- How much money your generous supporters raised in your last fund drive, and how many schools will that build in Indonesia
- How many locations (neighborhoods, cities, states, countries) are you operating in
- How many days left before _______?
- Photo of a beneficiary with an overlaid infographic
- Photo of a supporter with a quote stating how important your work is.
- Chart depicting your impact (or need for your services) over time. Note: this could be proof of your success, and/or proof of the need for more funds to do more.
- Animation of how your work changes lives by building houses.
- Flowchart of how your organization delivers its services.
Ideally, the image should convey a combination of the following:
- Tone you want to set
- Story you want to tell
- Message you want to convey
- Information you want to impart
- Effect you want to have
The main key is to stay true to your voice and not distract from the story you’re telling.
Creating the Visuals for Your Content
Once you know how you want to incorporate visuals into a particular piece of content, you don’t have to spend a long time creating it, or hire a graphic designer to create the perfect image. There are a number of great free and paid resources that will help you find the right photo, create a chart, an infographic, or help you find someone to make anything for you quickly and inexpensively.
- Your own library of photos taken by staff, volunteers and beneficiaries is always going to tell your story best, so start here! If you haven’t been amassing one, it’s never too late to start. Ask your beneficiaries for some photos interacting with your products and services, on location, or just being happy.
- Consider hiring a professional photographer for your next event. A trained photographer knows how to tell a story with each shot, and frees your participants to focus on the occasion. With the cost of professional cameras down significantly in the last 10 years, more people have taken up photography and lowered their rates.
- There are several great free photo sites you can download from. Just be sure to check the license and attribution requirements before you download:
- Pixabay collects user-contributed, license-free photos from around the world. (See more about Pixabay in our tools section.)
- Creative Commons has a large collection of “use and remix” images, allowing you to edit them to your heart’s (or your content’s) desire.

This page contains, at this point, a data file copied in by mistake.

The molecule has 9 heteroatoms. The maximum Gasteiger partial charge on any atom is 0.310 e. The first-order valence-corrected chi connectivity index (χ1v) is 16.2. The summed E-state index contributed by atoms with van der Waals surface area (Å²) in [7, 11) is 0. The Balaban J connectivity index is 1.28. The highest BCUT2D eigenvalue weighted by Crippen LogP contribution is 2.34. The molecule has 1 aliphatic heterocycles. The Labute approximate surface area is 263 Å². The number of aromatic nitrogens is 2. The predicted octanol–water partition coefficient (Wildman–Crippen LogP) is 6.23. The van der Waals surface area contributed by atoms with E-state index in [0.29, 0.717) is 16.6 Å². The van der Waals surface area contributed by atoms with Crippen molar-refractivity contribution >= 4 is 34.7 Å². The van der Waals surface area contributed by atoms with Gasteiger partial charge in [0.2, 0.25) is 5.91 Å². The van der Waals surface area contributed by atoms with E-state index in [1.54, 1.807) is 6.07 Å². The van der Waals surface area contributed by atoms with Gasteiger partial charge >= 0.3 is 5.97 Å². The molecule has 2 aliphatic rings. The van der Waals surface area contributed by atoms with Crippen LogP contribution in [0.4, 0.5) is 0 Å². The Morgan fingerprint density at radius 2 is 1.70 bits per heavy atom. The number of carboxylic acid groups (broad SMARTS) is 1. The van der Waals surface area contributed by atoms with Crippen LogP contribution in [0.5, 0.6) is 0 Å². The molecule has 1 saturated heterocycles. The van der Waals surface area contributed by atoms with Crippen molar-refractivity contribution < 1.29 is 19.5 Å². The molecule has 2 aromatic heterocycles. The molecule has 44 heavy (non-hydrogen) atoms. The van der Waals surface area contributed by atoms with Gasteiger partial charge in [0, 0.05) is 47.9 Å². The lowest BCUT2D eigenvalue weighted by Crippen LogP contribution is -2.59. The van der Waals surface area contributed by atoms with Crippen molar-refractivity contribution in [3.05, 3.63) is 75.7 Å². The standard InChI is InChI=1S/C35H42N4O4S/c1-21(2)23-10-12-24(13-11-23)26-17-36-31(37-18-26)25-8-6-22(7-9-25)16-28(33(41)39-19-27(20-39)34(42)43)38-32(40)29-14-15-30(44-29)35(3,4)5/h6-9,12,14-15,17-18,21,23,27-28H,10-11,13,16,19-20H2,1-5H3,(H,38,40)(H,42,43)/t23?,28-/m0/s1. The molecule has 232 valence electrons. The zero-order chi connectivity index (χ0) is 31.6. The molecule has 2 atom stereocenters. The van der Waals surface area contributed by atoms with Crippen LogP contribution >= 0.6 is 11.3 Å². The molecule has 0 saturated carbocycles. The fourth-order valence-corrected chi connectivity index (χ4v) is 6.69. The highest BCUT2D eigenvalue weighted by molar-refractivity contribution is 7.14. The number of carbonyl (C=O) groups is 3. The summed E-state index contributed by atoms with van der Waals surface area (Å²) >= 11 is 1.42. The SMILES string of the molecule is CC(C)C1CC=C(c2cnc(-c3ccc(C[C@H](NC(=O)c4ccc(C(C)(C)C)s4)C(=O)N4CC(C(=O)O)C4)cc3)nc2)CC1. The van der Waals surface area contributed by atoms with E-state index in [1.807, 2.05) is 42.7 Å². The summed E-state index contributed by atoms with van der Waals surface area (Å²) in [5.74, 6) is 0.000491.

- Library of Congress Pictures offers “more than 14 million” government-owned and public domain images.
- Flickr users can and frequently do offer their photos under Creative Commons licenses (often free to use with proper attribution).
- Royalty-free stock photo sites like Shutterstock and Getty Images can be expensive, but look around. Sites like 123rf and DepositPhotos often have the same or similar images for lower rates. (Tip: if you’re going to be using them often, a bulk pack or subscription may save you a lot of money in the long run.)
Quick & Easy Visual Creation Tools
For creating infographics, editing photos or making social-media-specific images, take a look at these tools:
- WordPress themes and plugins often have infographic-style elements built in (like the ones we used in the “Effects of Visuals” statistics section, above). You can easily incorporate those into your site content, or even grab a screenshot of the page to make your shareable image for other platforms.
- Canva is a graphic design platform offering a wide assortment of design tools, templates, and documents.
- Piktochart is an infographic software for creating professional-grade graphic visuals.
- PowerPoint (or your favorite presentation software) – Because it’s designed for quick visual layout (i.e., storytelling), we’ve used PowerPoint for years to make infographics, inspirational quotes, cover photos, ads, and, of course, slides.
- Fiverr.com (and other freelance sites) — Outsource your graphic needs to experts to save you time and money. On Fiverr, all offerings start at $5, and go up from there. Tip: Copyrights aren’t as well-respected in many parts of the world, and even by some freelancers here in the U.S. We recommend you double-check ahead of time that the final result will be original work and/or use licensed images, free of copyright infringements.